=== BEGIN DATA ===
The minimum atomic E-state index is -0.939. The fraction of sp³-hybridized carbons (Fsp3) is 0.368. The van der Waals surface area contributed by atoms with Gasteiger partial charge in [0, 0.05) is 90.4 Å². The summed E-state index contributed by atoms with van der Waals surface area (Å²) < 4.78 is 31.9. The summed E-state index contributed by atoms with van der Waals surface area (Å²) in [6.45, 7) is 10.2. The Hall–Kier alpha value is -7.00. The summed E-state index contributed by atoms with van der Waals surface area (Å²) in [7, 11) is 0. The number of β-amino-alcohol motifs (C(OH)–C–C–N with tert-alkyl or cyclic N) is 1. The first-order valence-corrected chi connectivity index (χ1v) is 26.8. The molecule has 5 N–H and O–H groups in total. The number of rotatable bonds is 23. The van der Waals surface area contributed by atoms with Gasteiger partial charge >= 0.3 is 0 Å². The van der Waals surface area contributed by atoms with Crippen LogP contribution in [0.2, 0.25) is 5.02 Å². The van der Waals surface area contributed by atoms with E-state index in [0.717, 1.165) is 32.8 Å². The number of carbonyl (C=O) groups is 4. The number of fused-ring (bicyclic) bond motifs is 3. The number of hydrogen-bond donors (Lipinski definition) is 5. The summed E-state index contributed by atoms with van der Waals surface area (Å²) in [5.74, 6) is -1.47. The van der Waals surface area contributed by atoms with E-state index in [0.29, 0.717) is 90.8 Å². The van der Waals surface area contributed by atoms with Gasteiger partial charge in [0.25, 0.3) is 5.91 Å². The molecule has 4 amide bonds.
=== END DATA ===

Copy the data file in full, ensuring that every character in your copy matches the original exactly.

The minimum atomic E-state index is -0.939. The fraction of sp³-hybridized carbons (Fsp3) is 0.368. The van der Waals surface area contributed by atoms with Gasteiger partial charge in [0, 0.05) is 90.4 Å². The summed E-state index contributed by atoms with van der Waals surface area (Å²) < 4.78 is 31.9. The summed E-state index contributed by atoms with van der Waals surface area (Å²) in [6.45, 7) is 10.2. The Hall–Kier alpha value is -7.00. The summed E-state index contributed by atoms with van der Waals surface area (Å²) in [7, 11) is 0. The number of β-amino-alcohol motifs (C(OH)–C–C–N with tert-alkyl or cyclic N) is 1. The first-order valence-corrected chi connectivity index (χ1v) is 26.8. The molecule has 5 N–H and O–H groups in total. The number of rotatable bonds is 23. The van der Waals surface area contributed by atoms with Gasteiger partial charge >= 0.3 is 0 Å². The van der Waals surface area contributed by atoms with Crippen LogP contribution in [0.2, 0.25) is 5.02 Å². The van der Waals surface area contributed by atoms with E-state index in [0.717, 1.165) is 32.8 Å². The number of carbonyl (C=O) groups is 4. The number of fused-ring (bicyclic) bond motifs is 3. The number of hydrogen-bond donors (Lipinski definition) is 5. The summed E-state index contributed by atoms with van der Waals surface area (Å²) in [5.74, 6) is -1.47. The van der Waals surface area contributed by atoms with E-state index in [0.29, 0.717) is 90.8 Å². The van der Waals surface area contributed by atoms with Gasteiger partial charge in [0.25, 0.3) is 5.91 Å². The molecule has 4 amide bonds.